Thursday, September 15, 2016

Part Two of "Threw It on the Ground"

And here is the follow-up to "Threw It on the Ground" post and about Christians who accuse people like me of "Bible-olatry" because I dare say that all of the words are Christ's first-hand words to me today and to all believers and non-believers for all time.  People who hear it preached are changed and they lead people to be able to accept Jesus and to be saved.

Does that mean I don't believe in the Holy Spirit?  I'm crazy about him.  All believers have him and are constantly guided by him each and every day.  Here's the thing: sometimes I get him confused with my feelings.  My feelings and the Holy Spirit's guiding are not the same thing.  If I feel him leading me or teaching me something, I need to double check it with something that I know is tangible and objective: the Bible.

Yes, I'm a predestinarian in my beliefs on how each member of the Trinity works to save the elect of God.  It is because of that that I hold so high a view of the Bible.  It is the hallmark of Reformed faith that gets called Calvinism.  People who don't understand simply should not tell me what I believe.

All that aside: here are some verses.

John 1:1, "In the beginning was the Word and the Word was with God and the Word was God."  Jesus is the Word.  His words are recorded in a book.  The book is not him, but it's like his cell phone call to us.  It's like when my husband Tim was in South Korea.  I would Skype with him to communicate.  The computer was not Tim, but it was his connection to me.  And it was tangible and objective.

What about times before the Bible was written?  Hebrews 1:1-2, "Long ago, at many times and in many ways, God spoke to our fathers by the prophets, but in these last days he has spoken to us by his Son, whom he appointed the heir of all things, through whom also he created the world."  He spoke through the prophets.  Later, Moses and many writers wrote down words that God told them to write.  Not by mechanical dictation, but by the Holy Spirit guiding their words so that each word was a public proclamation of what God wanted to tell the people.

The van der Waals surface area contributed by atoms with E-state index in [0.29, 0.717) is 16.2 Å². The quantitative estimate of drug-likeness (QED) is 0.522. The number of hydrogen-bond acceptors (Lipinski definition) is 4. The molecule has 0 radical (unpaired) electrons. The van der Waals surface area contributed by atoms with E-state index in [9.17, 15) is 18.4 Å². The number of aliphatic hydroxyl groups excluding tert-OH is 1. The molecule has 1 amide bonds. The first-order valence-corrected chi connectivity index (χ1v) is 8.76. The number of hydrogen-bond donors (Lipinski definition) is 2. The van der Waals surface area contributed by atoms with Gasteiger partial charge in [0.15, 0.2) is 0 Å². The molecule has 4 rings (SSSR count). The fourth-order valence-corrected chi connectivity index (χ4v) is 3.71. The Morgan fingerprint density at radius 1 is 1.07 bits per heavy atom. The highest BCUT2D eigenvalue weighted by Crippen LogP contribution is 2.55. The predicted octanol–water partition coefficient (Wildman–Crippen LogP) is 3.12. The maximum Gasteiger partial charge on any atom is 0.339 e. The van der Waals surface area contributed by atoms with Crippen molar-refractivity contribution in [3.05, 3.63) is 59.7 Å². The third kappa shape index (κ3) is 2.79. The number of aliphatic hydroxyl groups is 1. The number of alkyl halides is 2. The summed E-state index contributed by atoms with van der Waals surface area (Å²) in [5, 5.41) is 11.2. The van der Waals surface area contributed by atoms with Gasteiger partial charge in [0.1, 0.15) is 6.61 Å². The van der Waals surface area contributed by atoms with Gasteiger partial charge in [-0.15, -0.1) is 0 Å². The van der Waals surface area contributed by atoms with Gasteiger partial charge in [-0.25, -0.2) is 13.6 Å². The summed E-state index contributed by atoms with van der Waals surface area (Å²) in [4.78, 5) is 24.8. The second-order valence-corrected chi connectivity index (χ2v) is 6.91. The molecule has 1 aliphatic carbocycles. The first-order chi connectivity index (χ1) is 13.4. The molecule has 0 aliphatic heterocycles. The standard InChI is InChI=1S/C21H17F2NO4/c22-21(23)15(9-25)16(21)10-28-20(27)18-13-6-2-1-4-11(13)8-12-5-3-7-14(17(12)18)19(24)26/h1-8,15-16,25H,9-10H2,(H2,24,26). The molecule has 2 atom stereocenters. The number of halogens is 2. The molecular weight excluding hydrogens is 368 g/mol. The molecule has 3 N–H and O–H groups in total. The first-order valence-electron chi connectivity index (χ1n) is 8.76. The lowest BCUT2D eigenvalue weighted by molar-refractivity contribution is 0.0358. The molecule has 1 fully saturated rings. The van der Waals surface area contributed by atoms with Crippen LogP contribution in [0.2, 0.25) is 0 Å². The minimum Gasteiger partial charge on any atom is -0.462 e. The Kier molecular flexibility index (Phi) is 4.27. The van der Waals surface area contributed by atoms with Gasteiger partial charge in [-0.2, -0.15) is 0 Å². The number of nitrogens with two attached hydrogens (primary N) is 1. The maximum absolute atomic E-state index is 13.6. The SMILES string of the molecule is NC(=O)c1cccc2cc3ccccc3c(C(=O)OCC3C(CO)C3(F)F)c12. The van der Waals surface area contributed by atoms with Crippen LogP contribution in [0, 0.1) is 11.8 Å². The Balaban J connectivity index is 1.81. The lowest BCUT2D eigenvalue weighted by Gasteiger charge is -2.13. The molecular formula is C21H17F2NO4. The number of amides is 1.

The Apostle John wrote Revelation.  He was the last surviving apostle and Revelation is the last book written in the New Testament canon.  Revelation 22:18-19, "I warn everyone who hears the words of the prophecy of this book: if anyone adds to them, God will add to him the plagues described in this book, and if anyone takes away from the words of the book of this prophecy, God will take away his share in the tree of life and in the holy city, which are described in this book."  It is a very serious thing to claim that your words are directly from Jesus because you are claiming that you are adding to Scripture.  If you are right, then God will make his words available to everyone.  If you are wrong, then you are adding to your doom and leading others astray.

This is why believe that God's revelation to us is complete for now and has ceased until the coming of Christ. 

And finally, Romans 10:17, So faith comes from hearing, and hearing through the word of Christ."  The Bible is so vital to people coming to faith.  Whenever I teach Sunday School, I know that 100% of them need to hear the Bible taught so that the Spirit can convert souls and grow his children in the faith.  And I am guaranteed results despite my failings and incomplete plans and distractions from the kids.  And it is why the Bible is held so highly in my esteems and treated as if it was Christ himself.  Because it is his letter to us.

1 comment:

  1. The implications of what you're saying are astounding. For the first 325 years of Christian history, the only canonized scripture the Church had was the Old Testament. And while the gospels and letters had authority, there were many more of them than what we have now. Not all of them would be considered Gnostic, some of them were actually pretty good. So, was it only the Old Testament and their best guess when it came to the New Testament?

    Beyond that, to actually print a Bible was expensive, something that the average believer couldn't afford. And the Bibles that existed were kept in Churches and monasteries, away from the public.

    And while access to the Bible is at unprecedented levels, there are still many areas where the Bible either doesn't exist, is outlawed, or is smuggled in a few pages at a time.

    The Holy Spirit is not bound by such restrictions. Plus, as scripture says (actually as Jesus says) the sheep know His voice. So why the difficulty in hearing the Holy Spirit apart from other voices?

    I hold a very high view of scripture, and I believe that it is a vital part of the Christian life, but at the same time I know that while it communicates God's message, it is not God.

    I love you Meg and I know you're my sister in Christ, but I can't get on board with this.